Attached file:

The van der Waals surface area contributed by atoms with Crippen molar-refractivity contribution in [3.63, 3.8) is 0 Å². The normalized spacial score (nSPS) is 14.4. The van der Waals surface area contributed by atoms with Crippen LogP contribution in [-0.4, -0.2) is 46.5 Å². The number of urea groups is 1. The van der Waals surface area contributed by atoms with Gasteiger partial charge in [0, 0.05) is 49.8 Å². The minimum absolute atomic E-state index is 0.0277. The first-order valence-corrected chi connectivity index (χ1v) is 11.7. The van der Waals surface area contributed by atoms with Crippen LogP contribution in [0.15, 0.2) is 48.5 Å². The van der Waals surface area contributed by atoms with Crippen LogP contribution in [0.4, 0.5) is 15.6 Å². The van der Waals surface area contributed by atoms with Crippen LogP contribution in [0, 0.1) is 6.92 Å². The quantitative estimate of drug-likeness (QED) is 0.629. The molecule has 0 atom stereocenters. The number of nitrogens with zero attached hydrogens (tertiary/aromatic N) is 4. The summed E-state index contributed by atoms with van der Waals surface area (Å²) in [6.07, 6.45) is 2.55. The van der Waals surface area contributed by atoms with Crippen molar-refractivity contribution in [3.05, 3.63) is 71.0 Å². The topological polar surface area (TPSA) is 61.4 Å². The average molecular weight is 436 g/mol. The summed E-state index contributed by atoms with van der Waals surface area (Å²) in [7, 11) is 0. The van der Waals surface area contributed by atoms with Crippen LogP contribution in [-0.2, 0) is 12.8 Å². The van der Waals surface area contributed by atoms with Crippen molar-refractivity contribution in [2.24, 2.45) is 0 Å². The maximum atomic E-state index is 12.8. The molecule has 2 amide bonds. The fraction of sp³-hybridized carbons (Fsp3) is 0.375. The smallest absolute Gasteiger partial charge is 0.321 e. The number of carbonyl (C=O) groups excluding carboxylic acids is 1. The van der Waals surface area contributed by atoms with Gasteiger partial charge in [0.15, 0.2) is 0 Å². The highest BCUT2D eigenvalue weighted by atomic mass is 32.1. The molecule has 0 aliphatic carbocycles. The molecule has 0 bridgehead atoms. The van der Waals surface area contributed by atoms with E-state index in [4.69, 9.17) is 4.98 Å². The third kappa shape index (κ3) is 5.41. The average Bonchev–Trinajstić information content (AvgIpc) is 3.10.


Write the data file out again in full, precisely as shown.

The van der Waals surface area contributed by atoms with Crippen molar-refractivity contribution in [3.63, 3.8) is 0 Å². The normalized spacial score (nSPS) is 14.4. The van der Waals surface area contributed by atoms with Crippen LogP contribution in [-0.4, -0.2) is 46.5 Å². The number of urea groups is 1. The van der Waals surface area contributed by atoms with Gasteiger partial charge in [0, 0.05) is 49.8 Å². The minimum absolute atomic E-state index is 0.0277. The first-order valence-corrected chi connectivity index (χ1v) is 11.7. The van der Waals surface area contributed by atoms with Crippen LogP contribution in [0.15, 0.2) is 48.5 Å². The van der Waals surface area contributed by atoms with Crippen LogP contribution in [0.4, 0.5) is 15.6 Å². The van der Waals surface area contributed by atoms with Crippen LogP contribution in [0, 0.1) is 6.92 Å². The quantitative estimate of drug-likeness (QED) is 0.629. The molecule has 0 atom stereocenters. The number of nitrogens with zero attached hydrogens (tertiary/aromatic N) is 4. The summed E-state index contributed by atoms with van der Waals surface area (Å²) in [6.07, 6.45) is 2.55. The van der Waals surface area contributed by atoms with Crippen molar-refractivity contribution in [3.05, 3.63) is 71.0 Å². The topological polar surface area (TPSA) is 61.4 Å². The average molecular weight is 436 g/mol. The summed E-state index contributed by atoms with van der Waals surface area (Å²) in [7, 11) is 0. The van der Waals surface area contributed by atoms with Crippen LogP contribution in [-0.2, 0) is 12.8 Å². The van der Waals surface area contributed by atoms with Crippen molar-refractivity contribution in [2.24, 2.45) is 0 Å². The maximum atomic E-state index is 12.8. The molecule has 2 amide bonds. The fraction of sp³-hybridized carbons (Fsp3) is 0.375. The smallest absolute Gasteiger partial charge is 0.321 e. The number of carbonyl (C=O) groups excluding carboxylic acids is 1. The van der Waals surface area contributed by atoms with Gasteiger partial charge in [0.15, 0.2) is 0 Å². The highest BCUT2D eigenvalue weighted by atomic mass is 32.1. The molecule has 0 aliphatic carbocycles. The molecule has 0 bridgehead atoms. The van der Waals surface area contributed by atoms with E-state index in [4.69, 9.17) is 4.98 Å². The third kappa shape index (κ3) is 5.41. The average Bonchev–Trinajstić information content (AvgIpc) is 3.10.